The Year in Books, 2013

It turns out that a crazy year in life makes for a good year in books.  I spent a week in the hospital, a couple of months on bed rest, sold our house twice (long story), had a baby, packed up and moved two weeks after giving birth, moved again a few weeks after that, went to the beach (twice), celebrated my tenth wedding anniversary, had a very strong year professionally, threw some parties, and read 145 books.  Not bad for 365 days.

The 145 books span lots of genres, but I didn’t count books read out loud to the kids (which would make for a bigger total, but you have to draw the line somewhere).  I also edited four full-length books this year, but didn’t count those since two of them haven’t been published yet and I haven’t read the final published versions of the other two yet.  I don’t set reading goals, for the same reason that I don’t set goals about how often I want to breathe per minute.  Now if only I could get some other good habits to be so easily automated!

Of the 145, a few stood out as superlative.  Links are to my longer reviews, and links to the quarter round-ups are below that in case you want snippets of the whole set.

Best Fiction

  • Wolf Hall* – Completely amazing, award winning historical fiction about the Tudor era.
  • The Distant Hours–This well-structured, well-researched historical/mystery/family drama would be an excellent choice if you only have time for one novel.  I loved the pacing and the way the author combined historical fiction and the theme of mother/daughter/sister relationships with a mystery. 

Most Thought Provoking/Life Changing

  • To Change the World – a UVA professor’s excellent treatise on what it really requires to change a culture, and how to have an impact on the world.
  • Sabbath – Nuanced, deeply thoughtful exploration of the meaning of Sabbath (not superficial rule keeping or indifference, in case you were wondering).  Highly recommended.
  • A Circle of Quiet–This is my new favorite book on life, work/motherhood/life balance, and writing. Highly recommended.
  • Walking on Water: Reflections on Faith and Art–If you’re a Christian and an artist of any kind, especially if you’re a writer, you have to read this book.  Seriously.  Go get it now.  The reflections on taking time to just be are incredibly helpful. 
  • Bittersweet – I’m not sure how to characterize this exceptional book, since it’s about writing but just as much or more about life and difficulty and faith and relationships and parenting and identity and tons of other things.  Quite possibly relevant to everyone, whether or not you’re a writer (or a parent, or a foodie, etc).
  • Imagining the Kingdom* –  An incredible book on how character is formed through stories and liturgy (both secular and religious).  Possibly the best book I’ve read all year.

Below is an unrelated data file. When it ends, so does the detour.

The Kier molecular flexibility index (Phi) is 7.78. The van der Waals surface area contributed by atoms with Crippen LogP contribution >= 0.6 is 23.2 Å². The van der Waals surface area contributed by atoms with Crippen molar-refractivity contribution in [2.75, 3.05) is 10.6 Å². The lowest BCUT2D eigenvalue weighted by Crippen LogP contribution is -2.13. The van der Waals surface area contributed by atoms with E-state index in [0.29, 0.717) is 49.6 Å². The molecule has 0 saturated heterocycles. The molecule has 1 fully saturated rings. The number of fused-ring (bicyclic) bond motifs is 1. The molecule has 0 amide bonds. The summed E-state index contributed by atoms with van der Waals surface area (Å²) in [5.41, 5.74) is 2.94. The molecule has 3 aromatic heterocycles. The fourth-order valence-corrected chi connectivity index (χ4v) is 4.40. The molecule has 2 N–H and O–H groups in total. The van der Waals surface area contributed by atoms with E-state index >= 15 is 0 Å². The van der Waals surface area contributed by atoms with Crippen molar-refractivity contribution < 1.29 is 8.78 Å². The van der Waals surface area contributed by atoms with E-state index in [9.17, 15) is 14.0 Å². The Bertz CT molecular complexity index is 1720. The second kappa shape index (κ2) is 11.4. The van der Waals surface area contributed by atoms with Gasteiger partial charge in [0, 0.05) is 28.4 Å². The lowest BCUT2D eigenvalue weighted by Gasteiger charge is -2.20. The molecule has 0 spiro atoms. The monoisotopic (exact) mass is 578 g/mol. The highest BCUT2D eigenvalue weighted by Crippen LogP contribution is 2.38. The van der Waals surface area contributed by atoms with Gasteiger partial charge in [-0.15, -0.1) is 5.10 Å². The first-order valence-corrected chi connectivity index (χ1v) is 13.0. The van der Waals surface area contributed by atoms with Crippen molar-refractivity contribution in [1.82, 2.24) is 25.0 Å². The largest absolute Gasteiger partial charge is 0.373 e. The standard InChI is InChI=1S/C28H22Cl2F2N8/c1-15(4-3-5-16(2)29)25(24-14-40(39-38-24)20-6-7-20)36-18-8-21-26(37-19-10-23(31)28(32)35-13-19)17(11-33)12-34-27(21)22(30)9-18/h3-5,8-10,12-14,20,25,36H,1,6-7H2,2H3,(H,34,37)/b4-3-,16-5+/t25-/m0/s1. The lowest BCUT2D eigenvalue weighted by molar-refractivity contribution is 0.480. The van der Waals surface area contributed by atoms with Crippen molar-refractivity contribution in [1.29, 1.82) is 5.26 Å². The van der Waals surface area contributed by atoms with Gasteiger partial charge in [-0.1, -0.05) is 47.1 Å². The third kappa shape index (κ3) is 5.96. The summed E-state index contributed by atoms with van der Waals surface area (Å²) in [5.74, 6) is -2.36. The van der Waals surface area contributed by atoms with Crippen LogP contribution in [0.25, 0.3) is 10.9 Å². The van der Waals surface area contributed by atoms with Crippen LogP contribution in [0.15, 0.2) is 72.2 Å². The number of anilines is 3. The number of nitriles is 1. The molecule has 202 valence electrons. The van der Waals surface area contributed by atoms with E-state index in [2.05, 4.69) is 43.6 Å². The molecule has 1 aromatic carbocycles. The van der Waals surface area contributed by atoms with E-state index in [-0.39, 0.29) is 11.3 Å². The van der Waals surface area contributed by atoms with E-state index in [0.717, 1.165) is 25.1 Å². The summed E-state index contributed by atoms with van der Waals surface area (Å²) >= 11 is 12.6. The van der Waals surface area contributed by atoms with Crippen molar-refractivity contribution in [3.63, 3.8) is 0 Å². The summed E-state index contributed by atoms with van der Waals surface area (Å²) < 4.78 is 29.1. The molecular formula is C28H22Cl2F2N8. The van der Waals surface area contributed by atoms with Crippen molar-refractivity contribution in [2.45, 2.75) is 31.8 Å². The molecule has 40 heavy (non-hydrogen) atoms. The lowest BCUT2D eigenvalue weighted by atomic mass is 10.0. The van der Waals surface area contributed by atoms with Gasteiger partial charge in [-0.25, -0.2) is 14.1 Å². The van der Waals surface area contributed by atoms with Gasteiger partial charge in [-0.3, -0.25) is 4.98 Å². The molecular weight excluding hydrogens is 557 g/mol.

• Desiring the Kingdom* – Tied with the book above for best book of 2013, this one technically comes first, and talks about habits and character and liturgies through the lens of understanding how our definitions of the good life impact who we are.  Phenomenal.  Do not miss these two books.

Best Food-Related

Best Education/Parenting

For similarly short reviews of the rest of the books I read in 2013, check out:
The 36 books of the first quarter
The 61 books of the second quarter
The 23 books of the third quarter
The 25 books of the fourth quarter
Thank you so much for reading A Spirited Mind, and to everyone who clicks through to Amazon from my affiliate links.  And thank you for your thoughtful comments, emails, and messages throughout the year.  Here’s to a great year of reading in 2014!

What were the best books you read in 2013?  What’s on your list for next year?

7 thoughts on “The Year in Books, 2013

  1. Wow! I had a rough year, but it didn’t make me read more. Maybe in the future that will happen 🙂

    I love this list. I’ve read several of these, but am putting the others at the top of my list!

    I read The Distant Hours per yer recommendation and loved it.. I just started Wolf Hall on audio. I’m wondering if it isn’t the best format as I feel a little lost right now. I’m hoping that I just need to further into it (just started). I’m thinking of switching to book format though. I love that time period and since Brian studies that heavily right now, I really want to read it.
    Johanna recently posted..Books Read in 2013

    1. Definitely switch over,right away! I would say Wolf Hall is absolutely one that needs to be read in book form, not listened to, because it’s so complex. When you’re reading it, it’s much easier to keep track of the characters and also to appreciate the amazing way Mantel writes.

  2. I just wanted to say that I look forward to your reviews and a lot of what I read comes from your recommendations! 🙂 One of my faves from last year is Surprised by Oxford by Carolyn Weber. Such a beautiful story of finding her faith in Jesus.
    Catie recently posted..Update

  3. As always, thanks for your reviews!!! I get lots of great recommendations from you and am looking forward to the reading year ahead! (already started on an awesome book — “a million little things” — you may have recommended it. I can’t remember…)
    Heather L. recently posted..Mondays are for Grace

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